BACKGROUND: Reconsidering when to initiate renal replacement therapy (RRT) in patients with chronic kidney disease (CKD) has been emphasized recently. With evolving modern aged and diabetes-prone populations, conventional markers of uremia are not sufficient for determining the optimal timing for dialysis initiation. This retrospective cohort study examined the association between hyperphosphatemia and uremic patients who need RRT registration. METHODS: All patients from the department of nephrology in one tertiary medical center in northern Taiwan who had advanced CKD and estimated glomerular filtration rates <8 mL/min/1.73 m(2) from July 2009 to May 2013 were enrolled. We reviewed the medical records and collected data on demographics, comorbidities, underlying diseases, duration of nephrology care, use of phosphate binders, and laboratory results. Univariable and multivariable logistic regression models were used to identify factors associated with hemodialysis initiation decision making. RESULTS: During the study period, 209 of 292 patients with advanced CKD were enrolled in hemodialysis program and 83 patients (controls) were not. Univariable analysis indicated that male sex, current smoking, diabetes mellitus, hypertension, coronary artery disease, high serum creatinine level, and high serum phosphate level were associated with initiation of hemodialysis. Multivariable analysis indicated that those with higher serum phosphate level (odds ratio [OR] = 2.4, 95% confidence interval [CI] = 1.6-3.5, p = 1.4 × 10(-5)) and being in nephrology care for <12 months (OR = 0.4, 95% CI = 0.2-0.8, p = 0.016) tended to be significant markers for hemodialysis initiation. CONCLUSION: Hyperphosphatemia, in addition to conventional laboratory markers and uremic symptoms, may be a useful marker to determine timing of hemodialysis initiation in patients with advanced CKD.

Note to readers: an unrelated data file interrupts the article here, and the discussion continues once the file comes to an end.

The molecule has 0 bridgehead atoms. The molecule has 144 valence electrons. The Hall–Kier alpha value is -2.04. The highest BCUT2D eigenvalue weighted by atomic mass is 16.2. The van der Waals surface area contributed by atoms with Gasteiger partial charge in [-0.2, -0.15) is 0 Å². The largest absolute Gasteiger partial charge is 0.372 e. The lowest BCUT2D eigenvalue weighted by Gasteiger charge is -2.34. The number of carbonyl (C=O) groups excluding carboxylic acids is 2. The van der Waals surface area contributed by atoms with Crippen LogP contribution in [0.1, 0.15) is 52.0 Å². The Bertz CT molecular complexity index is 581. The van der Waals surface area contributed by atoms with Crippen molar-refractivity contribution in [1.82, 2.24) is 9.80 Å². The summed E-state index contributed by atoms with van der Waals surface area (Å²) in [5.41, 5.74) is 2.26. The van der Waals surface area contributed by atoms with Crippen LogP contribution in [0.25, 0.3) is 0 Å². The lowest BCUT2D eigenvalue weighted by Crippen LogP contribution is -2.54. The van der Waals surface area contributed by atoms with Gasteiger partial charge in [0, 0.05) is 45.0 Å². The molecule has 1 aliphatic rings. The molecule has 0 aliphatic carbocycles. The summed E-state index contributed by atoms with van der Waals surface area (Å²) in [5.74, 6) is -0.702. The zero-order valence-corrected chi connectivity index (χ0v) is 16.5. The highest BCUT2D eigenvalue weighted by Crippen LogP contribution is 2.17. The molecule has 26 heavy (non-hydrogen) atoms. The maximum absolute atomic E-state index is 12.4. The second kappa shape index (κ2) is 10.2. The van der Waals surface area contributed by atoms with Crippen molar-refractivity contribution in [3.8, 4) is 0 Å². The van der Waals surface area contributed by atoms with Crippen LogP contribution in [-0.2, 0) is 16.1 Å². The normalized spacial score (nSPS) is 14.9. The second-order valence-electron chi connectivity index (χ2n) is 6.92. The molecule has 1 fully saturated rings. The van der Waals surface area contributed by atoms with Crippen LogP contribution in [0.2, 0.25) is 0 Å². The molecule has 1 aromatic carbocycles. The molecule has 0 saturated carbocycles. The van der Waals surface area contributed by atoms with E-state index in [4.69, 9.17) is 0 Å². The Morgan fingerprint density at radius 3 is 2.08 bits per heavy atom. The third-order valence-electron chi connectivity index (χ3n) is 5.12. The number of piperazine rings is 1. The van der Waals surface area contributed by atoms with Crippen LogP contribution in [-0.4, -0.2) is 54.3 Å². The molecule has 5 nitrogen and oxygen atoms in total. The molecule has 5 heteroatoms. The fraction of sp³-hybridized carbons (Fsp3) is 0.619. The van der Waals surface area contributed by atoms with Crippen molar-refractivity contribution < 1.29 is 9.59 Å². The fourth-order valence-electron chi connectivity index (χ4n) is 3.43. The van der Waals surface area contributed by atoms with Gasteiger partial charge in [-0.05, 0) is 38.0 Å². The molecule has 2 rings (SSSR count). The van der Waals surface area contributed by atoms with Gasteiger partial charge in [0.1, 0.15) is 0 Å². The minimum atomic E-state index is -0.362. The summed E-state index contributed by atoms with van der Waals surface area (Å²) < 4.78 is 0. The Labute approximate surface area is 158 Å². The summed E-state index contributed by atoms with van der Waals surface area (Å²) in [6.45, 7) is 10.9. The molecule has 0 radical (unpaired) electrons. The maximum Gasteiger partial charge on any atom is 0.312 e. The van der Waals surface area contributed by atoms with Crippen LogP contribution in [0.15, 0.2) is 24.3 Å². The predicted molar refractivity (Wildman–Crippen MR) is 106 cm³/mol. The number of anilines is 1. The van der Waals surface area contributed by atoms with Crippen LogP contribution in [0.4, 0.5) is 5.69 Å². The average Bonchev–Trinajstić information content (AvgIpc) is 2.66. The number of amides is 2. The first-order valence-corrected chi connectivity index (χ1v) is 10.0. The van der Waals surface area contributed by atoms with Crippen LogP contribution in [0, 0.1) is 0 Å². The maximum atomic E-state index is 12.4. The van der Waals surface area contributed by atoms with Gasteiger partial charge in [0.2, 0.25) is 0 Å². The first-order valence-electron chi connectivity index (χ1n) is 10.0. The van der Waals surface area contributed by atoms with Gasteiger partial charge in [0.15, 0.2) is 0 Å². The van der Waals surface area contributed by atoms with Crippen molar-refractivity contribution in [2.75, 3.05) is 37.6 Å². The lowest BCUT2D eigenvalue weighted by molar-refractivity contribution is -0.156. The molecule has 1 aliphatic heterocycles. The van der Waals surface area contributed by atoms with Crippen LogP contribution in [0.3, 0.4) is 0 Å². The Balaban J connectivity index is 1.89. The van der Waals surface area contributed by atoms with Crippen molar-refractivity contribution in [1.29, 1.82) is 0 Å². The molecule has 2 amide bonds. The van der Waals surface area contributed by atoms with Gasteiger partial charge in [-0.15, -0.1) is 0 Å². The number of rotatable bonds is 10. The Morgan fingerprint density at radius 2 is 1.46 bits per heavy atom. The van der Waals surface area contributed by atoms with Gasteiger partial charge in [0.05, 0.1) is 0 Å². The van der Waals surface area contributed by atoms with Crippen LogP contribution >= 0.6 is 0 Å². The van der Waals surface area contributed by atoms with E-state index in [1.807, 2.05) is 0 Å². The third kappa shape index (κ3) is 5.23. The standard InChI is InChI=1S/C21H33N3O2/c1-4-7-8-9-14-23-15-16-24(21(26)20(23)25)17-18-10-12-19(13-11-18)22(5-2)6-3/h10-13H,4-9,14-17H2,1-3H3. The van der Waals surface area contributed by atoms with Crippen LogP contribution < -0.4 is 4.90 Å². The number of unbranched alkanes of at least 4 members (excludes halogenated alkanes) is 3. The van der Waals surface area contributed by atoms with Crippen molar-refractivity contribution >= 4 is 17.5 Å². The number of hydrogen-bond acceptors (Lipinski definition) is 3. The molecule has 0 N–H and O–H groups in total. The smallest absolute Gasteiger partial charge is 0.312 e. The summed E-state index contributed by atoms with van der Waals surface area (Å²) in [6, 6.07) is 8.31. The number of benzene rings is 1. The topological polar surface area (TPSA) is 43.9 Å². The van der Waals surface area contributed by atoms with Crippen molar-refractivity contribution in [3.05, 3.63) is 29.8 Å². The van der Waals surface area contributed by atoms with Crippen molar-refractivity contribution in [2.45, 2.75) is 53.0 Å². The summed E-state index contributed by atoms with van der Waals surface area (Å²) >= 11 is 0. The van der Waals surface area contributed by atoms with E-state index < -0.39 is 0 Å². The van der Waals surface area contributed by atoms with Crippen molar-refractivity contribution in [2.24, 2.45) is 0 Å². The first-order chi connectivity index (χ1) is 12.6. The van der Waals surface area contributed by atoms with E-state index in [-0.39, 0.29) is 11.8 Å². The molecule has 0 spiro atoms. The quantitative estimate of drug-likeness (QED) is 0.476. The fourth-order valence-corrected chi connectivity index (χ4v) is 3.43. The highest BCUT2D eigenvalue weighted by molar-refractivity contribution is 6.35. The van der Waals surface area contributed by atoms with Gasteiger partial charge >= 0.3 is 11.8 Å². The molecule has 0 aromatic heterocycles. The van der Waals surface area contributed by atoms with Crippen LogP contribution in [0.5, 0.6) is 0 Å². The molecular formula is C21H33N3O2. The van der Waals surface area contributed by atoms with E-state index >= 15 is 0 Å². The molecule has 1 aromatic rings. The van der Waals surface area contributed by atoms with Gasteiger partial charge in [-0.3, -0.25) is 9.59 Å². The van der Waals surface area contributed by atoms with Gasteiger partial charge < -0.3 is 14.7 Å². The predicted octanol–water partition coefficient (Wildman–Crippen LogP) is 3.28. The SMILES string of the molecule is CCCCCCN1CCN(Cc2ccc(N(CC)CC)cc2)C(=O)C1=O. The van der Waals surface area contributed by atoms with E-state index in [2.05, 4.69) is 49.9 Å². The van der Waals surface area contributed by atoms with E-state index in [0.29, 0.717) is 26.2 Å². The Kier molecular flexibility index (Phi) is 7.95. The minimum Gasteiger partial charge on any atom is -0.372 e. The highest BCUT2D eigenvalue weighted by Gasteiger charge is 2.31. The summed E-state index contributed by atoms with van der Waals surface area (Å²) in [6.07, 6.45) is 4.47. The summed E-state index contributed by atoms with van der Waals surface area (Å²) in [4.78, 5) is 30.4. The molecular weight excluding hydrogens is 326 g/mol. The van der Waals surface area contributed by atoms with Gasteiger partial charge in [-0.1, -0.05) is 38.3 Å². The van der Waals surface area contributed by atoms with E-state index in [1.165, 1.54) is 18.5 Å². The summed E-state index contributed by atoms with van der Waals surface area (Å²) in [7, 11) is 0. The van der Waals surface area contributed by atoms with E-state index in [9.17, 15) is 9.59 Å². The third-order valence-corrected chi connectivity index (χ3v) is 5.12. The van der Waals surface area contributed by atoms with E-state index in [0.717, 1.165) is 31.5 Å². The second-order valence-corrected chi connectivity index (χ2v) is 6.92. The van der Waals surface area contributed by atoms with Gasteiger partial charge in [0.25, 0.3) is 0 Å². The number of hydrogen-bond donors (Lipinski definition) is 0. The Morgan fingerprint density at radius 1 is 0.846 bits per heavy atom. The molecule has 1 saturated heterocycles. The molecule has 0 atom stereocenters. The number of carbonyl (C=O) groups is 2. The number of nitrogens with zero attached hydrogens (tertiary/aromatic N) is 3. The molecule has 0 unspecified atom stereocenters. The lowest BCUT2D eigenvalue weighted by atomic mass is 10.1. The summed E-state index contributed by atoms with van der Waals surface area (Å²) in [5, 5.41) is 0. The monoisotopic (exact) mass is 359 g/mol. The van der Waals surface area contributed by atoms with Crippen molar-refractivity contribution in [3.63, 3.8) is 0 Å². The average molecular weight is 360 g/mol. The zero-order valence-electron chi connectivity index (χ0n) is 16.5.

Lu, Y. A., Lee, S. Y., Lin, H. Y., Liu, Y. C., Kao, H. K., Chen, Y. C., … Hsu, H. H. (2015). Serum phosphate as an additional marker for initiating hemodialysis in patients with advanced chronic kidney disease. Biomedical Journal, 38(6), 531–537. https://doi.org/10.1016/j.bj.2016.01.001